So there I was, rambling about my day job (came to learn that Father Dave used to work for my supervisor), my music (specifically, how Mister Rogers gave me the courage to be myself), and the film. Father Dave was quick and hip and funny, and connected it all with a through line of "cool," identifying and inquiring about my "PBS mind in an MTV world." I was self-deprecating (perhaps too much so), characterizing myself as "the least cool guy in most rooms" (which may actually be true. And while the conversation stayed mostly philosophical, Father Dave gently brought it home in the end.

He played a clip from Mister Rogers' last episode in which he says,

I'm just so proud of those of you who've grown up with us, and I know how tough it is some days to look with hope and confidence on the months and years ahead. But I would like to tell you what I often told you when you were younger: I love you just the way you are. And what's more, I'm so grateful to you for helping the children in your life to know that you'll do everything you can to keep them safe, and express their feelings in ways that will bring heeling in many different neighborhoods.

Afterwards, Father Dave said, "And that's it, right? God loves us just the way we are, whether we're cool or uncool." And as he wrapped up the interview, he asked when the film was going to reach theaters.

I rambled a bit and finally said, "Sometime next year," then added -- knocking on wood as an afterthought -- "God willing."

To which Father Dave replied, "Looks by what you've accomplished thus far, God is willing."

I spilled out onto the chilly city with a smile, and strode west. The streets were streaked with rain, reflecting the neon lights as if everything were run through with brightly-lit, high voltage. I dialed up Coldplay's "Life In Technicolor" on my iPod, and walked on absolutely gobsmacked that everything is in its right place.

Monday, October 12, 2009

On The Commercialization Of Childhood

Our primary objective in visiting Dr. Susan Linn's Campaign For A Commercial-Free Childhood offices in Boston was to add factual heft to our film.

Of course, Dr. Linn was a perfect candidate for the gig, as she's written two key texts on the subject of children and media, "Consuming Kids," and "The Case For Make Believe."

In the few days since we've been home, I've immersed myself in her work, and others (like The Kaiser Family Foundation's 114-page opus, "Generation M: Media In The Lives Of 8-18 Year-olds).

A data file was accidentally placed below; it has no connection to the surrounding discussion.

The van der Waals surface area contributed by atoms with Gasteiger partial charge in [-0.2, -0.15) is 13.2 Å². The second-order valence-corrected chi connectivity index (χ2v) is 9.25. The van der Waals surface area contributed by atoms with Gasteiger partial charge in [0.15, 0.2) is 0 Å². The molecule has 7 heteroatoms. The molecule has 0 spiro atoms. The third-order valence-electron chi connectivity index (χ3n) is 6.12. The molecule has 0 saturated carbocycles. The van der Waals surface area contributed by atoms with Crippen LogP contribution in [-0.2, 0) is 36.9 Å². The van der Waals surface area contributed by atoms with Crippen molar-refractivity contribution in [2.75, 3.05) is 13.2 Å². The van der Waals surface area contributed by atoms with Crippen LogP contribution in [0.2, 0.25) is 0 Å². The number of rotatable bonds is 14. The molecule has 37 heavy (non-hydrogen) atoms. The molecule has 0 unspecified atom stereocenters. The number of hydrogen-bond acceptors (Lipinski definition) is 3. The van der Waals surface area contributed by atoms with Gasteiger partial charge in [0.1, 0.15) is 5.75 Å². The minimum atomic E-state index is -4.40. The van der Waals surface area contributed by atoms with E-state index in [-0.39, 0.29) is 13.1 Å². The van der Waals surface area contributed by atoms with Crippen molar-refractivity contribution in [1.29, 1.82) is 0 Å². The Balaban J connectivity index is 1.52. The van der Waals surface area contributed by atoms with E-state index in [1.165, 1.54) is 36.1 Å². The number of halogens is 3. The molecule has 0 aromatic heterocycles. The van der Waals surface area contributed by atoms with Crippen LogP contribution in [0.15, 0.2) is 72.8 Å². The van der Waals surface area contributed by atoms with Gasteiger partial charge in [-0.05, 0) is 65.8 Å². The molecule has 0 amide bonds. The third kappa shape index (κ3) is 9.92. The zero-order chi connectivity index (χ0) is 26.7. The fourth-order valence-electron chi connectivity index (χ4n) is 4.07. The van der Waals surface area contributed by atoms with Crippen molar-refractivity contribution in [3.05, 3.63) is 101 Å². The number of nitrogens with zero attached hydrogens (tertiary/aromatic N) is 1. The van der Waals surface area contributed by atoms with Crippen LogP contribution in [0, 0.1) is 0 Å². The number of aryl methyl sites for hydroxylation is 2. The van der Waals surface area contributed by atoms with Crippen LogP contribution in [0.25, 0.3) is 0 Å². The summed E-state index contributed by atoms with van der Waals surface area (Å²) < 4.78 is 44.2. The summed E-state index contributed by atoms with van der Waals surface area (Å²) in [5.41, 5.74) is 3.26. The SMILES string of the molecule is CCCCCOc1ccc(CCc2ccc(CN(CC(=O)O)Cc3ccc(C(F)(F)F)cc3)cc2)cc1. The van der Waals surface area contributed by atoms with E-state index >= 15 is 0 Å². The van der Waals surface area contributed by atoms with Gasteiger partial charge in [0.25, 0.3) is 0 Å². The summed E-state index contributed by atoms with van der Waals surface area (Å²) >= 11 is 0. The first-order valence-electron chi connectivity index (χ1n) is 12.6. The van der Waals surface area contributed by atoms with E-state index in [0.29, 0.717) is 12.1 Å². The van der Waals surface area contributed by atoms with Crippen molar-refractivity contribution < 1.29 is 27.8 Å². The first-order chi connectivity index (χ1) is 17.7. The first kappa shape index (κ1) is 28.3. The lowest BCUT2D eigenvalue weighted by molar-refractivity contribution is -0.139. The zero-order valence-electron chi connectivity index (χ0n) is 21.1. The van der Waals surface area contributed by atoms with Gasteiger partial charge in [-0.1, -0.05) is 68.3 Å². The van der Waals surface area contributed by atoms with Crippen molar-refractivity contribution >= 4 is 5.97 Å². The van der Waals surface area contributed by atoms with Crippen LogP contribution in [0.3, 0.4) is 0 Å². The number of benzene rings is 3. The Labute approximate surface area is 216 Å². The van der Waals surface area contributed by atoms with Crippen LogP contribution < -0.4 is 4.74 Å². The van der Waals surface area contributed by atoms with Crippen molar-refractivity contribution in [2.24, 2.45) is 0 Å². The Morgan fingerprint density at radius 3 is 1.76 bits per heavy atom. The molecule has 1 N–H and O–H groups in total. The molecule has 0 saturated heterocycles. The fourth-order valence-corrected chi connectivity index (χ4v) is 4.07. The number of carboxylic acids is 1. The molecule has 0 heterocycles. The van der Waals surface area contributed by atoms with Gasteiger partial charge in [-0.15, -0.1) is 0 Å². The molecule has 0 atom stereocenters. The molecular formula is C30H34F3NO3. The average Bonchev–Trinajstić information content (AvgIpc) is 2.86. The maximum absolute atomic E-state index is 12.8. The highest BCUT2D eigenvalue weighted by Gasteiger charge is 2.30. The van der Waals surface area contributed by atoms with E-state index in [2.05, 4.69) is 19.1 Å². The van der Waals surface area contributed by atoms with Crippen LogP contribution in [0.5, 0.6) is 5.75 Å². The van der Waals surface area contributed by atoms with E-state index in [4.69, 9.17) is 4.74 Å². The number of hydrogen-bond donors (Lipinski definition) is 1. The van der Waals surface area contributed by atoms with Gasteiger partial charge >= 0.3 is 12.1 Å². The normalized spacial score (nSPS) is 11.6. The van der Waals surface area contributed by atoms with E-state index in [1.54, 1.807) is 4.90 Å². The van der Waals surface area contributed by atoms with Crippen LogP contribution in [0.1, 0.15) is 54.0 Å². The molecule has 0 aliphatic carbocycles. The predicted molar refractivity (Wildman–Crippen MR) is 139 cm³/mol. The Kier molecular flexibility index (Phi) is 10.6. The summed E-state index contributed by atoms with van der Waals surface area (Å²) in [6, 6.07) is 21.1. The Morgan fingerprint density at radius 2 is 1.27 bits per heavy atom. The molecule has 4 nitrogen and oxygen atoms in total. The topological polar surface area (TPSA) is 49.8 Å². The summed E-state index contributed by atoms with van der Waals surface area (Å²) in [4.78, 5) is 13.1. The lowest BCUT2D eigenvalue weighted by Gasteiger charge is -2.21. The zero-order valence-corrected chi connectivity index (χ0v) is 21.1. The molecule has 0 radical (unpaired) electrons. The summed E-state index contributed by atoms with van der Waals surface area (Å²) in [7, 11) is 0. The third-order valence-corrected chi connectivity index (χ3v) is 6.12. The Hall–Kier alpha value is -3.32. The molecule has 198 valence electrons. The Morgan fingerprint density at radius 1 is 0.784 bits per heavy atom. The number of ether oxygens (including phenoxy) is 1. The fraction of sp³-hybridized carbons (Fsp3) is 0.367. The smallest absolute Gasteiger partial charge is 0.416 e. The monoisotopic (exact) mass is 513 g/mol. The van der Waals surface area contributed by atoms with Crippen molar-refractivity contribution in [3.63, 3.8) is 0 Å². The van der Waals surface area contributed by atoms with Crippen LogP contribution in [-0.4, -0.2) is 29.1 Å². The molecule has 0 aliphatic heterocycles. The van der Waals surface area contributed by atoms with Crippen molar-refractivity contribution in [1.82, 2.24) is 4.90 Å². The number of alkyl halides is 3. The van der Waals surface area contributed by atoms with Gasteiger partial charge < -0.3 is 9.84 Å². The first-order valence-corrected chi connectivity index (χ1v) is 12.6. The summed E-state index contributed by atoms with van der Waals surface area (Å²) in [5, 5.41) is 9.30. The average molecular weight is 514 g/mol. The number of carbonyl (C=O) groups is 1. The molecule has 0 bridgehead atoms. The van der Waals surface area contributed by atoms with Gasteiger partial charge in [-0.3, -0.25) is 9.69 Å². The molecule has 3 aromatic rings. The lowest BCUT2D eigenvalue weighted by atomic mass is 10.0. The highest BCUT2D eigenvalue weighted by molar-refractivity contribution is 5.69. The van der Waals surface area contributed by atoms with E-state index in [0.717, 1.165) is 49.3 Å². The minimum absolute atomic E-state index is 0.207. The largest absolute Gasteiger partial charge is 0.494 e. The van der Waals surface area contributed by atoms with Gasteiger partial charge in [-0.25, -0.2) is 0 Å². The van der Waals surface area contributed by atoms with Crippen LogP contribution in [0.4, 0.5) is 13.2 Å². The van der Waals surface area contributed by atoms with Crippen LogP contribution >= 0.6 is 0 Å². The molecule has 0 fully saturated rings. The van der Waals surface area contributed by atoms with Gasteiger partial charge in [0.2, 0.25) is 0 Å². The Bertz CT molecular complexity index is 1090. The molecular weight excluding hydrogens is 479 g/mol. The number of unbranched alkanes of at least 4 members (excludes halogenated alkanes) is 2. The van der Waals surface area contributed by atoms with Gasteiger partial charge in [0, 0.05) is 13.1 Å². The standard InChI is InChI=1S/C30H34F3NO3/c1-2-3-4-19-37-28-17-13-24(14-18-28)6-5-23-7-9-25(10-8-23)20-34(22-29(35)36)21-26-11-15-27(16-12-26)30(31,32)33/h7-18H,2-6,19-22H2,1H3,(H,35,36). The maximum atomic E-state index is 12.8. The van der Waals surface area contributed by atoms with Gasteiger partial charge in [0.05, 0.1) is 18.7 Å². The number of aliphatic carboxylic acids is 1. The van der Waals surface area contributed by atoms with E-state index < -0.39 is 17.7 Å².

What's challenging about tackling the subject of marketing to children is breaking away from our own memories as adults. We remember ads for Connect Four or Burger King, so think, "What's the harm?" The harm is in the massive increase of marketer's expenditure and screen exposure, and the erosion of creative time as a result. Have a look:

32% of two to seven-year olds, and 26% of children under two have a television in their bedroom. (Source: Campaign For A Commercial-Free Childhood)

In 1983, advertisers spent $100M on marketing to children. In 2008, advertisers spent $17B. (Juliet Schor, "Born to Buy")

The average 18-year-old has witnessed 200,000 acts of televised violence. That's nearly three-a-day. (Source: National Institute On Media & The Family)

The average 18-year-old has seen over 700,000 advertisements. That's more than 100-a-day. (American Psychological Association)

The average 10-year-old can name 400 brands. (Source: Progressive Policy Institute)

Children between 4 and 12-years-old spend $30B a year on junk food, candy, toys and games, an increase of 400 percent in twenty years. (Source: Progressive Policy Institute)

Children and teenagers influence up to $500B in family spending annualy, a 1000% increase since 1960. (Source: Progressive Policy Institute)

The average child spends six and a half hours using electronic media, including three hours of television. (Source: Kaiser Foundation)

98% of televised food ads seen by children are for products high in sugar, fat or sodium. (Source: CCFC)

Obesity rates among children 6-11 have quadrupled since 1980. (Source: CCFC)

85% of Americans believe that children's television should be commercial-free. (Source: The Center For The New American Dream)

87% of Americans say that "current consumer culture makes it harder to instill positive values in children." (Source: The Center For The New American Dream)

In the end, "Mister Rogers & Me" doesn't endeavor to be preachy, but instead to give pause, and allow for reflection. Stay tuned.

Friday, October 09, 2009

Mister Rogers, Susan Linn & Me

As I say in "Mister Rogers & Me" voice over, "We learned pretty quickly that there are no coincidences in Mister Rogers' neighborhood."

A few weeks ago, Slamdance co-founder Paul Rachman gave Chris and I some great feedback on our film, not the least of which being that it needed more facts about the effect of media on children.